As a third person action brawler, Asura’s Wrath has a standard behind the back camera, giving the player a comprehensive view of the battlefield, its limits and enemy positions. Fighting is simple with only one button for heavy attacks, another for light attacks, one for dodging and a fourth for jumping. Contrary to the popular narrative, this game has many sections that put the player in control of Asura expecting the player to fight and defeat various enemies with little to no Quick Time Events to bail them out. The boss battles reminded me of early attempts to replicate the Dark Souls magic, not in their difficulty but in their insistence on the player to learn the patterns of the demigods so as to earn enough energy to hit the burst button(RT/R2) and go into full QTE mode.
Quick Time Events were created to give the player a chance to do things that they normally wouldn’t be able to do in the game. Examples include Marcus Fenix kicking a door open in Gears of War, Kratos “delicately” beheading Helios with his bare hands in God of War 3 or Chris Redfield punching a boulder in Resident Evil 5. They range from functional, to engaging, to the absolutely ridiculous. Although used sparingly in the current generation, back in 2010, it was all the rage with its presence felt in all genres within the gaming industry. Asura’s Wrath, a game released in 2012 didn’t escape the QTE treatment, in fact it is absolutely littered with QTE’s. But unlike many of its contemporaries, the QTE’s in Asura’s Wrath make sense and seem necessary, this is because the player is controlling a literal God, taking on other Gods. Much like God of War, it would seem out of place and even insulting to not give the player a chance to BE a God, defeating another God. So even though you have your standard battle with heath bars being depleted and the telegraphed attacks being memorized, the end of the battle cannot be just another generic cut scene with the defeated foe at the players feet, no, a fantastical setting like Asura’s Wrath deserves much more.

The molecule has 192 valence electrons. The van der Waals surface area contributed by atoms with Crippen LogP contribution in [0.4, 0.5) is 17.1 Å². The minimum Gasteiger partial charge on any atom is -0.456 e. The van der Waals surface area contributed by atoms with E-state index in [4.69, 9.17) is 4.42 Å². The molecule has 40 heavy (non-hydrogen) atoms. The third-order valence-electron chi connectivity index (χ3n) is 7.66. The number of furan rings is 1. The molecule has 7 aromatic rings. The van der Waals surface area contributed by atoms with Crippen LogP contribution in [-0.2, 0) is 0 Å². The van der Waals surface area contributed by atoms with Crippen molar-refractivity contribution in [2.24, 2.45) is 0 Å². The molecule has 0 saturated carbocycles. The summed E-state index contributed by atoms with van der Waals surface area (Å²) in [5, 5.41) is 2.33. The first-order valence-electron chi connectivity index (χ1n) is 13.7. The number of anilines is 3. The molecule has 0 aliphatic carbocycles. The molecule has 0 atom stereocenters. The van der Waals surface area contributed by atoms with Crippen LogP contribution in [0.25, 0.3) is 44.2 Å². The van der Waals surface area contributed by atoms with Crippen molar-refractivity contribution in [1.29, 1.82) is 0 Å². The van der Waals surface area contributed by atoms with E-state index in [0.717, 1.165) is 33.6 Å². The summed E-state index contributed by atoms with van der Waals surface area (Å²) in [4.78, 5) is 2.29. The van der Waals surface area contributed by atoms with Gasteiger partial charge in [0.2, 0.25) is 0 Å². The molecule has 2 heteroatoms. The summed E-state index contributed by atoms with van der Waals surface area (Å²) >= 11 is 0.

This game is a testament to the longevity of stylized design. While games like Max Payne 3, Resident Evil 6 and Far Cry 3 show their age graphically, Asura’s Wrath only reveals its age with the inclusion of extensive QTE sequences and the absence of any modern day censoring. Other than those 2 gripes, it would be easy to pass it off as a 2022 release, and that’s because it doesn’t look that much different from any stylized games released in recent years such as Scarlet Nexus, Code Vein or Tales of Arise, games that will also age like wine in terms of appearance.
The Music in Asuras Wrath is generic for the subject matter. There’s a lot of synths, horns and lonely voices that seem to scream even though they are singing. Some of the vocals are laced with so much despair it brings chills to the players back. Furueru Kokoro is the one that grabbed me personally, it manages to encompass everything in the main campaign perfectly, the despair and anger of the humans, the soldiers ready to lay waste to everything at the drop of a dime and the arrogance of the seven deities. There is a huge issue with the sound balance in-game, for some reason the music is louder than any of the voices during cut scenes in which there is music. This unfortunately forced me to have to turn on subtitles as I could not hear anything, even though the plot is not that engaging in general I was invested in it so this was a bummer.